In Latvia, according to Dumpis, the government’s containment measures have received a high degree of public support. He hopes that the coronavirus will compel the country’s leaders to invest more money in the cash-strapped health care system. “Last year Latvia spent 4 percent of its GDP on health care,” he said. By contrast, in 2018 Estonia and Lithuania spent 5.1 percent and 5.9 respectively.

Along with the public support for the government’s response, the pandemic seems to have helped bring the country together. The two most prominent experts on the pandemic, Dumpis and Jurijs Perevoscikovs, happen to be from different sides of Latvia’s ethnic divide. Dumpis is an ethnic Latvian, while Perevoscikovs is a member of the country’s Russian-speaking minority. Having representatives of both communities as the public face of the government’s COVID-19 response is “an unexpected side effect of the pandemic,” Karins said. “The virus doesn’t treat people by their level of income or ethnicity.”

The government’s challenge now is finding the right balance between keeping the curve flat and deciding which restrictions to loosen. “The fulcrum of the balance is our experts,” Karins said. On May 7, when, after consulting its experts, the cabinet extended the state of emergency through June 9 while loosening some restrictions. In-person consultation for school exams is allowed, and shopping malls can stay open during the weekend. Masks are now mandatory on public transportation. Members of the business community hit hard by the coronavirus have been among the Karins government’s supporters during the crisis. The government has covered 75 percent of employees’ salaries up to 700 euros ($750) and granted tax deferment to companies for up to three years. “I have to say that I am very impressed by the way the government handled the situation,” said Bernhard Loew, the Austrian manager of a luxury hotel that has temporarily closed. “The correct moves were taken at the right time.”

The right decisions by the right people at the right time: That seems to be the best explanation for Latvia’s success. “Crises can bring out the best and worst in people and governments,” Karins said. “And I think in our case we’re one of the countries where at least this crisis has brought out the best in our people and the government as well.”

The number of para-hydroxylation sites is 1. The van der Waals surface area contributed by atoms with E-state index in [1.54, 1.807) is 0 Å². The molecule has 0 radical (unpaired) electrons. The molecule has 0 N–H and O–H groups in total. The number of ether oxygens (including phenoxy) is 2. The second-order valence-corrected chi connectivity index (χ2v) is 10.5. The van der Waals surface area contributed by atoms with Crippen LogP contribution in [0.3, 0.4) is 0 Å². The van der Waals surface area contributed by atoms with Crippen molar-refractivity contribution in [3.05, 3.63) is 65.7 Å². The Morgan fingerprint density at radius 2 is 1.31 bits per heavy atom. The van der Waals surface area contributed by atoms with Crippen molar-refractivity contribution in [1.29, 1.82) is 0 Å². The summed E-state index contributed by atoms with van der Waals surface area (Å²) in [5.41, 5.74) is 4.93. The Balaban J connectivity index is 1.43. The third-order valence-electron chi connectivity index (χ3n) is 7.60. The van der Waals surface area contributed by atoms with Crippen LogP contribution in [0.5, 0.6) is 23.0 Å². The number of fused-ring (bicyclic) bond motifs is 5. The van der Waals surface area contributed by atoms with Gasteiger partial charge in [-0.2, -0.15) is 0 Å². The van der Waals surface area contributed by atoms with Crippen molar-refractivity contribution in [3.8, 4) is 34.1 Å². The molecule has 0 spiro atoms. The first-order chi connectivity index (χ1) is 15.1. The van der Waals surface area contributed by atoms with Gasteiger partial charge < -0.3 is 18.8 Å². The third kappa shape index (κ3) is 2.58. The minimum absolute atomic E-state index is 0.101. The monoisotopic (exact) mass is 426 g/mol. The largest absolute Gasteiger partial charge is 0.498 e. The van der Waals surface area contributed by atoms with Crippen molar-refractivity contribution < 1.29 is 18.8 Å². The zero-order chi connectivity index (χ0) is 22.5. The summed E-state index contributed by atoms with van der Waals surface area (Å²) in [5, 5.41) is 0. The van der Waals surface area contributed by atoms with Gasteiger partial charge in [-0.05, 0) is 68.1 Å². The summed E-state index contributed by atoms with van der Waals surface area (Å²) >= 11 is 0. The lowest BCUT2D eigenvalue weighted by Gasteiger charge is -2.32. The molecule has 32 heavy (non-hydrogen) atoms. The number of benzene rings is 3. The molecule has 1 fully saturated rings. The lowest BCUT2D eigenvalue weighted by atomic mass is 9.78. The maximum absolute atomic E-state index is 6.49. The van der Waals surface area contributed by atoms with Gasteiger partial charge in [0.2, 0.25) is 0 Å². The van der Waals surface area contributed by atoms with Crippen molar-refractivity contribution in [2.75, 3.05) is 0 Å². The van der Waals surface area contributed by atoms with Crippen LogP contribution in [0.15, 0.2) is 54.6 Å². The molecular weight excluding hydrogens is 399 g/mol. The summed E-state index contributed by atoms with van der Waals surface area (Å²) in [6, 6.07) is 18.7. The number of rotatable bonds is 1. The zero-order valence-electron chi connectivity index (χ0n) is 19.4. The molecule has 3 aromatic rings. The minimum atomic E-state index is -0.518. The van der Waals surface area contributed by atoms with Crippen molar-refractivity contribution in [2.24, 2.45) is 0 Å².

Hopefully, Latvians will continue to exercise the same exemplary self-discipline and concern for the commonweal they have displayed thus far. Whether they do so remains to be seen. “We are dealing with human behavior here, not mathematical modules,” Dumpis said. Still, it is difficult to take issue with Karins’s rosy assessment: It’s bracing to see a country get its act together. It appears that a medical crisis has helped Latvia resolve its identity crisis and enhanced the public’s sense of safety, as well as  the feeling that the national government cares about its citizens.

One of the many surprises of the coronavirus crisis has been the number of Latvian diaspora who decided to return. Over 5,000 Latvians boarded the repatriation flights the government offered amid the outbreak, according to Bekeris, far exceeding the foreign affairs ministry’s expectations. The returnees included tourists and students, but also reportedly many Latvians residing abroad who decided that now was the right time to come home for good.

Gordon F. Sander is a journalist and historian based in Riga who focuses on the Baltic and Nordic regions.